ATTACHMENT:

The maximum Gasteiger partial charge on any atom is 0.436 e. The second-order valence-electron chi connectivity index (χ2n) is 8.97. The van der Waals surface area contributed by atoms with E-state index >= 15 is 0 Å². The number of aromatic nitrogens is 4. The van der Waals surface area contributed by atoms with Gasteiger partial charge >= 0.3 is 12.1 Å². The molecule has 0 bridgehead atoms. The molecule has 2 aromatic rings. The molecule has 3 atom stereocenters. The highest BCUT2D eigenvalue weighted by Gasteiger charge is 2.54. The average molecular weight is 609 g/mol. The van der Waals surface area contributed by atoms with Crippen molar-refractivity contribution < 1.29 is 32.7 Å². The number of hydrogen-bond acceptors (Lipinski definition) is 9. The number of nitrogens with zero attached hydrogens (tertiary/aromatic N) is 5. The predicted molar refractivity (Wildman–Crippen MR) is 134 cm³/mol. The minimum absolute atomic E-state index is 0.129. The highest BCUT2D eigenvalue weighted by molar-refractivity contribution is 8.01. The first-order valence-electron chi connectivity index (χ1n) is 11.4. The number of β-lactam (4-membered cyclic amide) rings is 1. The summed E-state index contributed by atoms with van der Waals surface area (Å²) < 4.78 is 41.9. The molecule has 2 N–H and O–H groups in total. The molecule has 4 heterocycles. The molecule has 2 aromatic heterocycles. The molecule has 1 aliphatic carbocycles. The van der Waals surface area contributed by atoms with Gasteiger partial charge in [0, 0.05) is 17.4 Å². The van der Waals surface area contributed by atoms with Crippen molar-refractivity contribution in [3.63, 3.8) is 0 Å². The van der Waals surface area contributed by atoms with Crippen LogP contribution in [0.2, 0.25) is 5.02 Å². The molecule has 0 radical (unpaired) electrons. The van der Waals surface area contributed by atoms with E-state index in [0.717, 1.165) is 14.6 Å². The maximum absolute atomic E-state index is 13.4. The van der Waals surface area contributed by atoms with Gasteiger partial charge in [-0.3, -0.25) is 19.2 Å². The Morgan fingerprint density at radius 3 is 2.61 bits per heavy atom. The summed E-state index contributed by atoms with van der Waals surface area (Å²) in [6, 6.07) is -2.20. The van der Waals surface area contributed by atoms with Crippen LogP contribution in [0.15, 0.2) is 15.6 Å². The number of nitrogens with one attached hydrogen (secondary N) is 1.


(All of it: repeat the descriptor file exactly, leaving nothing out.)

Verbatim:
The maximum Gasteiger partial charge on any atom is 0.436 e. The second-order valence-electron chi connectivity index (χ2n) is 8.97. The van der Waals surface area contributed by atoms with E-state index >= 15 is 0 Å². The number of aromatic nitrogens is 4. The van der Waals surface area contributed by atoms with Gasteiger partial charge >= 0.3 is 12.1 Å². The molecule has 0 bridgehead atoms. The molecule has 2 aromatic rings. The molecule has 3 atom stereocenters. The highest BCUT2D eigenvalue weighted by Gasteiger charge is 2.54. The average molecular weight is 609 g/mol. The van der Waals surface area contributed by atoms with Crippen molar-refractivity contribution < 1.29 is 32.7 Å². The number of hydrogen-bond acceptors (Lipinski definition) is 9. The number of nitrogens with zero attached hydrogens (tertiary/aromatic N) is 5. The predicted molar refractivity (Wildman–Crippen MR) is 134 cm³/mol. The minimum absolute atomic E-state index is 0.129. The highest BCUT2D eigenvalue weighted by molar-refractivity contribution is 8.01. The first-order valence-electron chi connectivity index (χ1n) is 11.4. The number of β-lactam (4-membered cyclic amide) rings is 1. The summed E-state index contributed by atoms with van der Waals surface area (Å²) < 4.78 is 41.9. The molecule has 2 N–H and O–H groups in total. The molecule has 4 heterocycles. The molecule has 2 aromatic heterocycles. The molecule has 1 aliphatic carbocycles. The van der Waals surface area contributed by atoms with Gasteiger partial charge in [0, 0.05) is 17.4 Å². The van der Waals surface area contributed by atoms with Crippen molar-refractivity contribution in [3.63, 3.8) is 0 Å². The van der Waals surface area contributed by atoms with Crippen LogP contribution in [0.2, 0.25) is 5.02 Å². The molecule has 0 radical (unpaired) electrons. The van der Waals surface area contributed by atoms with E-state index in [0.717, 1.165) is 14.6 Å². The maximum absolute atomic E-state index is 13.4. The van der Waals surface area contributed by atoms with Gasteiger partial charge in [-0.3, -0.25) is 19.2 Å². The Morgan fingerprint density at radius 3 is 2.61 bits per heavy atom. The summed E-state index contributed by atoms with van der Waals surface area (Å²) in [6, 6.07) is -2.20. The van der Waals surface area contributed by atoms with Crippen LogP contribution in [0.15, 0.2) is 15.6 Å². The number of nitrogens with one attached hydrogen (secondary N) is 1.